This shows itself not only in sports but in day to day life. In a study done with elderly trainees, their reactions while driving were tested before and after a regiment of power training. The power training showed to improve breaking ability in the test subjects.
This happens because of the neural effects of power training, they help to link other movements and reactions together. In general it makes the brain better!
When it comes to improving performance and brain function, sometimes it also helps to ask the right questions.
Cue the Music
One of the greatest weapons that I have in my arsenal as a coach is my ability to express an idea. Without it, articles like this would sound garbled and unintelligent (worse than they already do I promise).
In coaching, expressing an idea is known as a cue.
Cues give me verbal signals to help illicit an external reaction.
If you work with me and I am teaching you a hip hinge pattern I may say
“Keep your upper body stable and drive your hips back and touch your butt to the wall”
I didn’t merely give you a direction. I gave touch points I wanted you to focus on. I have you locking your torso in place while you reach your hips back. Having you touch the wall gives you a tangible end goal with a tactile stimulus.
Short story. I gave you a cue that will make you better faster.
Our brains are wired to learn in a variety of ways, some people need visual cues, I show you what I want, some need tactile cues, I need to put you in the right position, others need auditory cues where I explain the movement, and most often I give you a blend of them all.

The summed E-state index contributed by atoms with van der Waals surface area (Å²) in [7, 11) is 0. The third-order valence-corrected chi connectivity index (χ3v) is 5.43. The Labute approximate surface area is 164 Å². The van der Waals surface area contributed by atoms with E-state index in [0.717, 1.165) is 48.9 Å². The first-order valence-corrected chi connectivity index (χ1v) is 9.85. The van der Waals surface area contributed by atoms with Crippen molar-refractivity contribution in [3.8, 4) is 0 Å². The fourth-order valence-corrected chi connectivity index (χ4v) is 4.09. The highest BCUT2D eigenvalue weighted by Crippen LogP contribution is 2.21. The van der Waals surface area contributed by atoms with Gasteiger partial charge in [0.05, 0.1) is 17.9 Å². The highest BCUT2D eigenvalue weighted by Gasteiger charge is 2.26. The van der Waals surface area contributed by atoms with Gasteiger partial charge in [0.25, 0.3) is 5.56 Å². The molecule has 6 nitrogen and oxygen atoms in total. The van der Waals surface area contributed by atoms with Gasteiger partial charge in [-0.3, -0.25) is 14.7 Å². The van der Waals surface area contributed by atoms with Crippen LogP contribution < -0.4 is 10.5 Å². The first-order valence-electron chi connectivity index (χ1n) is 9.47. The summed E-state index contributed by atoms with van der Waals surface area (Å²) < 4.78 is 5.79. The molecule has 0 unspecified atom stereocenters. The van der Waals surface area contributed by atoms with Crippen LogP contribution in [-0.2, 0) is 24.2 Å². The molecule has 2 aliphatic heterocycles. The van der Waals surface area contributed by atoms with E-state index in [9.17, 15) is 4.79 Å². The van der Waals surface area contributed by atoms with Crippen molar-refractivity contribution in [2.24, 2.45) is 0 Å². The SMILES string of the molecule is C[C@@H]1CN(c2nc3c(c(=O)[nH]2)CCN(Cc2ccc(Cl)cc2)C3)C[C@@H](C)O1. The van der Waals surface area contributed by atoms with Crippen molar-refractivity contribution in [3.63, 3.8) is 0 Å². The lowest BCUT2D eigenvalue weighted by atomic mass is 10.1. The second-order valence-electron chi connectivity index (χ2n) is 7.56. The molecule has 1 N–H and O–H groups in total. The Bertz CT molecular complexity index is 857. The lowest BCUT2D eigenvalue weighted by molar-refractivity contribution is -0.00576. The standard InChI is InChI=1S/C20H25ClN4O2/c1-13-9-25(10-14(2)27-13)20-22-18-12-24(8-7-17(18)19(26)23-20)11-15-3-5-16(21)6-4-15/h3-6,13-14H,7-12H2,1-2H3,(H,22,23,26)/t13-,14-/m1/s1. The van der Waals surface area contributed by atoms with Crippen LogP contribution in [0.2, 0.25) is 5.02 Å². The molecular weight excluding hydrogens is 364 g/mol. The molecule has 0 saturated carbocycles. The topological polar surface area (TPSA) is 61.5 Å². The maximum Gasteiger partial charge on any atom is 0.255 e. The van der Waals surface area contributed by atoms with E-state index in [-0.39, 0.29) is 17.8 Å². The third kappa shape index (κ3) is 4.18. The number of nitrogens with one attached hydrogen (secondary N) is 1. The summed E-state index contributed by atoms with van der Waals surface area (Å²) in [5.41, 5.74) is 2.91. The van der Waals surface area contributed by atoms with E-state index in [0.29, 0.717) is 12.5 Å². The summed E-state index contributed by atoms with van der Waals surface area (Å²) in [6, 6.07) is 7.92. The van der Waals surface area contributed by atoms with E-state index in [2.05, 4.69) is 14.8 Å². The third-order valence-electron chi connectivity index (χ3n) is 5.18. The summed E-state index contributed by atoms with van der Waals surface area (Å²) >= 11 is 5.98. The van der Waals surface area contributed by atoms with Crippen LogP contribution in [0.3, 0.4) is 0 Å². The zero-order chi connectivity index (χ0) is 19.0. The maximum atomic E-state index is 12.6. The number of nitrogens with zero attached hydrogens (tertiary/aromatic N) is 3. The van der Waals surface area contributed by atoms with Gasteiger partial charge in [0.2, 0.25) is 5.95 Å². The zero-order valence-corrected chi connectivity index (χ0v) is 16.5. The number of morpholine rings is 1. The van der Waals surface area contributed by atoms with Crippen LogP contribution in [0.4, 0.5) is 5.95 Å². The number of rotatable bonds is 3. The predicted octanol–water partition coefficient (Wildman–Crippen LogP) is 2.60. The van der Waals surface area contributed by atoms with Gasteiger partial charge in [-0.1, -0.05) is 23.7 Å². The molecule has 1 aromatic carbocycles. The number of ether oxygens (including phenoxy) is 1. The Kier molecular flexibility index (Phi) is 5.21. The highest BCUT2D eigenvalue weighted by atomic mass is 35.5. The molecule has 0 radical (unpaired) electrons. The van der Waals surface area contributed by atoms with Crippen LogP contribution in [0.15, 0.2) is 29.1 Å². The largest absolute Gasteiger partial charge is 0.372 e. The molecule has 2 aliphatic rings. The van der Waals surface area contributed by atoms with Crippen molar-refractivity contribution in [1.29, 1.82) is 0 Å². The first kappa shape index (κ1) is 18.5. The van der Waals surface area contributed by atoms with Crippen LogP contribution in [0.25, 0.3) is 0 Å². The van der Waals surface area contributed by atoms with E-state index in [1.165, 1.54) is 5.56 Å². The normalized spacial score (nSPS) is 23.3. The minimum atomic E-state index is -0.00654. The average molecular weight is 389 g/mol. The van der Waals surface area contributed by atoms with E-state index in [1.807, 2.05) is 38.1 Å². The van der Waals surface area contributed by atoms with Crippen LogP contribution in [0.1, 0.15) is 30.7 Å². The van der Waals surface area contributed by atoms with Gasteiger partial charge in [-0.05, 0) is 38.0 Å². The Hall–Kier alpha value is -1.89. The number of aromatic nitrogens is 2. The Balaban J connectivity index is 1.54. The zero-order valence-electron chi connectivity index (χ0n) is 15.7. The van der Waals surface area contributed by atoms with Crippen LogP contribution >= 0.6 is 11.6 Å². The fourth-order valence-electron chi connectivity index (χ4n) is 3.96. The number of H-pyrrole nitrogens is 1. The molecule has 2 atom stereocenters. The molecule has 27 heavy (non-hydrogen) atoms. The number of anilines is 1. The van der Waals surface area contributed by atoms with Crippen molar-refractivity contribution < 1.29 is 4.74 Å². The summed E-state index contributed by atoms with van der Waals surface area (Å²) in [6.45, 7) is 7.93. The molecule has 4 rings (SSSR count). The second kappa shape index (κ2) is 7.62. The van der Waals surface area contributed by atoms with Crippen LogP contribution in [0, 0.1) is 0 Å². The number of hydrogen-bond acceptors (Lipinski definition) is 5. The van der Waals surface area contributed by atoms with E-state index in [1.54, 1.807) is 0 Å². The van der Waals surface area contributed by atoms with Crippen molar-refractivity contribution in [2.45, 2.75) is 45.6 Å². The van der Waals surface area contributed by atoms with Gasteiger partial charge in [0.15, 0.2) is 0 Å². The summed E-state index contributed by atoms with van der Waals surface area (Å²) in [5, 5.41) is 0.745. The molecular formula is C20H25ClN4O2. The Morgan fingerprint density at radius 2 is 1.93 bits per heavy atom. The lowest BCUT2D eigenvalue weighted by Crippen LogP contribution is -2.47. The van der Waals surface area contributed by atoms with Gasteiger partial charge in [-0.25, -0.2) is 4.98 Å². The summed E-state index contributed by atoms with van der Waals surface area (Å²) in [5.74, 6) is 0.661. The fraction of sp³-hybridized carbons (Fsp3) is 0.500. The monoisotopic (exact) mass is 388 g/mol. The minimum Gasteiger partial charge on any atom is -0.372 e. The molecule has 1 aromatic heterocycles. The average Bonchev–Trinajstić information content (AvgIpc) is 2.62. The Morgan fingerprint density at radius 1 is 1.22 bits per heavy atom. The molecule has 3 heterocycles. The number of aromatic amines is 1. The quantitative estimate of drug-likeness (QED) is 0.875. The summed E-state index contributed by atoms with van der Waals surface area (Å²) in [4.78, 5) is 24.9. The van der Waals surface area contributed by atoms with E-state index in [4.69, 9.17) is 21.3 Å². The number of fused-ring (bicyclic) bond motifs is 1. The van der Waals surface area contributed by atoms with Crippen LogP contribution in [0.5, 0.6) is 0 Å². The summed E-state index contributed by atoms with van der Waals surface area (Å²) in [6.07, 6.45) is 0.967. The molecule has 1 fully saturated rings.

All of these are merely feedback mechanisms that give your brain a go, no-go result. This improves your learning rate, and gets your brain doing the movements appropriately the fastest.
The brains ability to learn will be tied to how much of what stimulus you personally need. If you are a visual learner, watch videos, like this one on TRX Rows. If you do better by doing, get a coach and get put into position and learn things the right way early.
If you want to get better the fastest, I hope you now are realizing the secret is in your brain.
Now, how do we tap into these training responses to really make some tangible gains? Let me show you.
Upgrade Your Processor
In order to tap into your brain and start to improve performance in the gym, on the field and even in your daily life, follow these tactics to awaken your brains power.
Crawling patterns reset our movements back down to the fundamental components for which they came. As children, we crawled, we moved around on the ground and this built locomotion. By including crawling patterns in your warm-ups, you can begin to feed the brain better movement that enhances sprinting and agility patterns
Cross Midline Exercises
Our brain is divided into 2 hemispheres, and these two sides of the brain control opposing sides of the body. Often times, we do things that require little communication between hemispheres, and this stunts the body’s ability to improve athleticism.
When we cross the midline of the body, as in a chop pattern, we force both sides of the brain to toss control back and forth.